For Ukrainian Runners, a Brutal Race Made Sense When Little Else Did
When I started racing cross country, there were few serious races for the novice to contend with. The local cross country clubs offered races for beginners as an opportunity to socialize, get fit, and meet new friends. Some races were open to anyone between the ages of 14 and 17 and they were always open to the public. The races were typically 5k or 10k long, were held in the spring or fall, and were often held in scenic natural areas. Most of the fun was in the actual races, not in the social aspect or at the post-race party.
Over time, the distances had increased, with most races lasting anywhere from 2.5-5 miles and most races having multiple divisions in each age group. The age group championships became the race highlight every year and this is what most of us wanted- to be in the top three in that age group, and to win either the overall or junior category. The other races were there simply to make sure you made it to the finish line. When races were held regularly, the crowds were often large, the temperatures high, the music loud and as the crowds got bigger, the races became more of a challenge to run. The longer the race, the more intense the competition. It got tougher and tougher and the crowds became more intense each year. Sometimes the distance would increase and sometimes the course would get longer. It just kept getting harder and the crowds kept getting bigger.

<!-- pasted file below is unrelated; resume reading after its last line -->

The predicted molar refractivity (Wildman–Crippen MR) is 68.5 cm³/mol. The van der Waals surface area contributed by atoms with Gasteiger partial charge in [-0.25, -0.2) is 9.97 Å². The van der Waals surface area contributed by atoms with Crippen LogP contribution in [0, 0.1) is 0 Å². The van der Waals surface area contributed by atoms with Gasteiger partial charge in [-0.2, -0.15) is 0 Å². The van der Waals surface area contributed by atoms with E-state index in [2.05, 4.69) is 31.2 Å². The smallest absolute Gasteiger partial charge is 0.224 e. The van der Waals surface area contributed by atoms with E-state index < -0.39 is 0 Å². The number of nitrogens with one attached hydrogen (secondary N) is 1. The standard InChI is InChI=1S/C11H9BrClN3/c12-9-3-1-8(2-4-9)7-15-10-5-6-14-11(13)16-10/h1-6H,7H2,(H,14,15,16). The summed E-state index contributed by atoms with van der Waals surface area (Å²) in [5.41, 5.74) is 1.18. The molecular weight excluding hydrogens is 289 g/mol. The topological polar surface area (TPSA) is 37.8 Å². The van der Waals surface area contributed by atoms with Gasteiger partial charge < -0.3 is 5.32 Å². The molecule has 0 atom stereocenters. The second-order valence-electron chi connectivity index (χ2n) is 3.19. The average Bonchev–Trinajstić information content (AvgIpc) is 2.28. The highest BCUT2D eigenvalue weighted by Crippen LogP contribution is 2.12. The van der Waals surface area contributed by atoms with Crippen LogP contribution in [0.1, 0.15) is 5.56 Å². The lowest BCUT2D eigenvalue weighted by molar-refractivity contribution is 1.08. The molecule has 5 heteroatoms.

As cross country races grew more competitive, the race was becoming known more as an end-of-the-year event. For that reason, most people who ran or raced in cross country wanted to get into the faster age groups and avoid the more crowded senior and youth races. More often than not, the distance would increase but the course would remain the same or get more challenging. This made the races even more challenging and made the top young women and men out of high school look like a joke.
The lack of variety in